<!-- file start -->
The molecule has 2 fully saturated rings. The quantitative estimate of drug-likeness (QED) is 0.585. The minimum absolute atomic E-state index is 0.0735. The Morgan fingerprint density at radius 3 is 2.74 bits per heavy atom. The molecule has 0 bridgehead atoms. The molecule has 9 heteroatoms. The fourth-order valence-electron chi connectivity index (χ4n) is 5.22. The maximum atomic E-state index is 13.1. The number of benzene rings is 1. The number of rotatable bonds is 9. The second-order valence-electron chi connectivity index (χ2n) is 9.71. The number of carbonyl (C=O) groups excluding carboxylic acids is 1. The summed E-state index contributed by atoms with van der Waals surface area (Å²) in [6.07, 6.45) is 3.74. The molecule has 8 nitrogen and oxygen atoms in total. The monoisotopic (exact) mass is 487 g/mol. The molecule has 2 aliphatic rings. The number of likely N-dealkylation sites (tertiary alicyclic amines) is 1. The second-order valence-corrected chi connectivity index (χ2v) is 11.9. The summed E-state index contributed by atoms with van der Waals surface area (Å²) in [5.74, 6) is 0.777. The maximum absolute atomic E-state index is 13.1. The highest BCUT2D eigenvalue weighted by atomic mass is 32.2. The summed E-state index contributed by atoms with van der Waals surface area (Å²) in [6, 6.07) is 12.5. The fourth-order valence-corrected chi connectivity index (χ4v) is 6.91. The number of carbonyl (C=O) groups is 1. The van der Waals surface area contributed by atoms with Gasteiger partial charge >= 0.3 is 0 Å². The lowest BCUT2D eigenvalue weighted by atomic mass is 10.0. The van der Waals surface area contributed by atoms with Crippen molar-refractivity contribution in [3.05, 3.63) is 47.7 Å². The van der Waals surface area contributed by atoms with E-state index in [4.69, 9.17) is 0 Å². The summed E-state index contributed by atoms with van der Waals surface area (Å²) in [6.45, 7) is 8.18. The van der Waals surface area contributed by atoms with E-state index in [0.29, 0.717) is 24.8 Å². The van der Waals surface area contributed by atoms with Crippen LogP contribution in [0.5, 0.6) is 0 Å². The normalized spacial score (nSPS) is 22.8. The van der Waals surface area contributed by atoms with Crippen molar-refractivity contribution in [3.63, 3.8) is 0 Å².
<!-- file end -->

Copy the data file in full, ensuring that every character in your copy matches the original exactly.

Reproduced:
The molecule has 2 fully saturated rings. The quantitative estimate of drug-likeness (QED) is 0.585. The minimum absolute atomic E-state index is 0.0735. The Morgan fingerprint density at radius 3 is 2.74 bits per heavy atom. The molecule has 0 bridgehead atoms. The molecule has 9 heteroatoms. The fourth-order valence-electron chi connectivity index (χ4n) is 5.22. The maximum atomic E-state index is 13.1. The number of benzene rings is 1. The number of rotatable bonds is 9. The second-order valence-electron chi connectivity index (χ2n) is 9.71. The number of carbonyl (C=O) groups excluding carboxylic acids is 1. The summed E-state index contributed by atoms with van der Waals surface area (Å²) in [6.07, 6.45) is 3.74. The molecule has 8 nitrogen and oxygen atoms in total. The monoisotopic (exact) mass is 487 g/mol. The molecule has 2 aliphatic rings. The number of likely N-dealkylation sites (tertiary alicyclic amines) is 1. The second-order valence-corrected chi connectivity index (χ2v) is 11.9. The summed E-state index contributed by atoms with van der Waals surface area (Å²) in [5.74, 6) is 0.777. The maximum absolute atomic E-state index is 13.1. The highest BCUT2D eigenvalue weighted by atomic mass is 32.2. The summed E-state index contributed by atoms with van der Waals surface area (Å²) in [6, 6.07) is 12.5. The fourth-order valence-corrected chi connectivity index (χ4v) is 6.91. The number of carbonyl (C=O) groups is 1. The van der Waals surface area contributed by atoms with Gasteiger partial charge >= 0.3 is 0 Å². The lowest BCUT2D eigenvalue weighted by atomic mass is 10.0. The van der Waals surface area contributed by atoms with Crippen molar-refractivity contribution in [3.05, 3.63) is 47.7 Å². The van der Waals surface area contributed by atoms with E-state index in [4.69, 9.17) is 0 Å². The summed E-state index contributed by atoms with van der Waals surface area (Å²) in [6.45, 7) is 8.18. The van der Waals surface area contributed by atoms with E-state index in [0.29, 0.717) is 24.8 Å². The van der Waals surface area contributed by atoms with Crippen LogP contribution in [0.5, 0.6) is 0 Å². The normalized spacial score (nSPS) is 22.8. The van der Waals surface area contributed by atoms with Crippen molar-refractivity contribution in [3.63, 3.8) is 0 Å².